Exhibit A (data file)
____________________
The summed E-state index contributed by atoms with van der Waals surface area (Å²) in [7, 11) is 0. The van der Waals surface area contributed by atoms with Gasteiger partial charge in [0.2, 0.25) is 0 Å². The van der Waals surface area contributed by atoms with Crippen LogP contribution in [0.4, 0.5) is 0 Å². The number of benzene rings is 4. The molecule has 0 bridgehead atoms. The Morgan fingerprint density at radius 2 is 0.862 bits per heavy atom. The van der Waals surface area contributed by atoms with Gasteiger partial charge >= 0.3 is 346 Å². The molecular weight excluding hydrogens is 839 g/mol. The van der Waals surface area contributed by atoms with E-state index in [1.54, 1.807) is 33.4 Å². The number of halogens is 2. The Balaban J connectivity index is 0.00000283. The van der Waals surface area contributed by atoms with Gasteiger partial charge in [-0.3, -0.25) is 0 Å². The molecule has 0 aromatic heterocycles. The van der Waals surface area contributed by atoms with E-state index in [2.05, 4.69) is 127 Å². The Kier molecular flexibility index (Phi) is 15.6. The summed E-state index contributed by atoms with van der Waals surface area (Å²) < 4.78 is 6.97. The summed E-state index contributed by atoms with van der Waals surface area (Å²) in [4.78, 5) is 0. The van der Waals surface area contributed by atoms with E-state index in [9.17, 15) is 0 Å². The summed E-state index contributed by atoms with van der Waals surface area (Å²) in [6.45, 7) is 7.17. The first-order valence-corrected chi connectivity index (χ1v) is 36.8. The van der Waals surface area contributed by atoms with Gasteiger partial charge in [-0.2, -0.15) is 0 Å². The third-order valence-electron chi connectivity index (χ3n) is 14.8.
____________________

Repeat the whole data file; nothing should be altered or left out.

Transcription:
The summed E-state index contributed by atoms with van der Waals surface area (Å²) in [7, 11) is 0. The van der Waals surface area contributed by atoms with Gasteiger partial charge in [0.2, 0.25) is 0 Å². The van der Waals surface area contributed by atoms with Crippen LogP contribution in [0.4, 0.5) is 0 Å². The number of benzene rings is 4. The molecule has 0 bridgehead atoms. The Morgan fingerprint density at radius 2 is 0.862 bits per heavy atom. The van der Waals surface area contributed by atoms with Gasteiger partial charge >= 0.3 is 346 Å². The molecular weight excluding hydrogens is 839 g/mol. The van der Waals surface area contributed by atoms with E-state index in [1.54, 1.807) is 33.4 Å². The number of halogens is 2. The Balaban J connectivity index is 0.00000283. The van der Waals surface area contributed by atoms with Gasteiger partial charge in [-0.3, -0.25) is 0 Å². The molecule has 0 aromatic heterocycles. The van der Waals surface area contributed by atoms with E-state index in [2.05, 4.69) is 127 Å². The Kier molecular flexibility index (Phi) is 15.6. The summed E-state index contributed by atoms with van der Waals surface area (Å²) < 4.78 is 6.97. The summed E-state index contributed by atoms with van der Waals surface area (Å²) in [4.78, 5) is 0. The van der Waals surface area contributed by atoms with E-state index in [9.17, 15) is 0 Å². The summed E-state index contributed by atoms with van der Waals surface area (Å²) in [6.45, 7) is 7.17. The first-order valence-corrected chi connectivity index (χ1v) is 36.8. The van der Waals surface area contributed by atoms with Gasteiger partial charge in [-0.2, -0.15) is 0 Å². The third-order valence-electron chi connectivity index (χ3n) is 14.8.